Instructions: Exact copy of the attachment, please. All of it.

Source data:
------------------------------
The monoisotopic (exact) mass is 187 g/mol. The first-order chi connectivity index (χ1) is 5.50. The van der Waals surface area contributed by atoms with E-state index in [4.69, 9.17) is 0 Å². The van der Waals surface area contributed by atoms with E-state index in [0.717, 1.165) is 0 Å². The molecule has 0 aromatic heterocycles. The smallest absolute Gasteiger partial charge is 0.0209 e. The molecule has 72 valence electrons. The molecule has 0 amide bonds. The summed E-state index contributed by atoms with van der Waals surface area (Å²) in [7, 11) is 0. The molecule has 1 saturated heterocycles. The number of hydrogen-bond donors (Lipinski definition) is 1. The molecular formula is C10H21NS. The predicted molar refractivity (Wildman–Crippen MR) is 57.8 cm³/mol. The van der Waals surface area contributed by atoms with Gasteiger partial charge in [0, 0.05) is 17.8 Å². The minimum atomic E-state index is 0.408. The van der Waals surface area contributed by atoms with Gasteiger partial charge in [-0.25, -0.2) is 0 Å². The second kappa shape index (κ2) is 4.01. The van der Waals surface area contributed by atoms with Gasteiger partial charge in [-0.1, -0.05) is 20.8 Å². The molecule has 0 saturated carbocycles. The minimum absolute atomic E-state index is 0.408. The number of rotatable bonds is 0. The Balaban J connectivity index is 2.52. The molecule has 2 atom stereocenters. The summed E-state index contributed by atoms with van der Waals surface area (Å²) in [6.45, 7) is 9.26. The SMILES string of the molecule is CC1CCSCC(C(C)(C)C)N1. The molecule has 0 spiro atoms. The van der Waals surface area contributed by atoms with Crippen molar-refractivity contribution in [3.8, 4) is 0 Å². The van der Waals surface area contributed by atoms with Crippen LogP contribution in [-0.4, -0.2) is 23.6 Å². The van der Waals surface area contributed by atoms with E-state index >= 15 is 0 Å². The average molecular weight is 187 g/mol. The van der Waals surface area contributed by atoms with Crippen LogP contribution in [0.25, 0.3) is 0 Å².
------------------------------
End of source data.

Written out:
The monoisotopic (exact) mass is 187 g/mol. The first-order chi connectivity index (χ1) is 5.50. The van der Waals surface area contributed by atoms with E-state index in [4.69, 9.17) is 0 Å². The van der Waals surface area contributed by atoms with E-state index in [0.717, 1.165) is 0 Å². The molecule has 0 aromatic heterocycles. The smallest absolute Gasteiger partial charge is 0.0209 e. The molecule has 72 valence electrons. The molecule has 0 amide bonds. The summed E-state index contributed by atoms with van der Waals surface area (Å²) in [7, 11) is 0. The molecule has 1 saturated heterocycles. The number of hydrogen-bond donors (Lipinski definition) is 1. The molecular formula is C10H21NS. The predicted molar refractivity (Wildman–Crippen MR) is 57.8 cm³/mol. The van der Waals surface area contributed by atoms with Gasteiger partial charge in [0, 0.05) is 17.8 Å². The minimum atomic E-state index is 0.408. The van der Waals surface area contributed by atoms with Gasteiger partial charge in [-0.25, -0.2) is 0 Å². The second kappa shape index (κ2) is 4.01. The van der Waals surface area contributed by atoms with Gasteiger partial charge in [-0.1, -0.05) is 20.8 Å². The molecule has 0 saturated carbocycles. The minimum absolute atomic E-state index is 0.408. The number of rotatable bonds is 0. The Balaban J connectivity index is 2.52. The molecule has 2 atom stereocenters. The summed E-state index contributed by atoms with van der Waals surface area (Å²) in [6.45, 7) is 9.26. The SMILES string of the molecule is CC1CCSCC(C(C)(C)C)N1. The molecule has 0 spiro atoms. The van der Waals surface area contributed by atoms with Crippen molar-refractivity contribution in [3.8, 4) is 0 Å². The van der Waals surface area contributed by atoms with Crippen LogP contribution in [-0.4, -0.2) is 23.6 Å². The van der Waals surface area contributed by atoms with E-state index >= 15 is 0 Å². The average molecular weight is 187 g/mol. The van der Waals surface area contributed by atoms with Crippen LogP contribution in [0.25, 0.3) is 0 Å².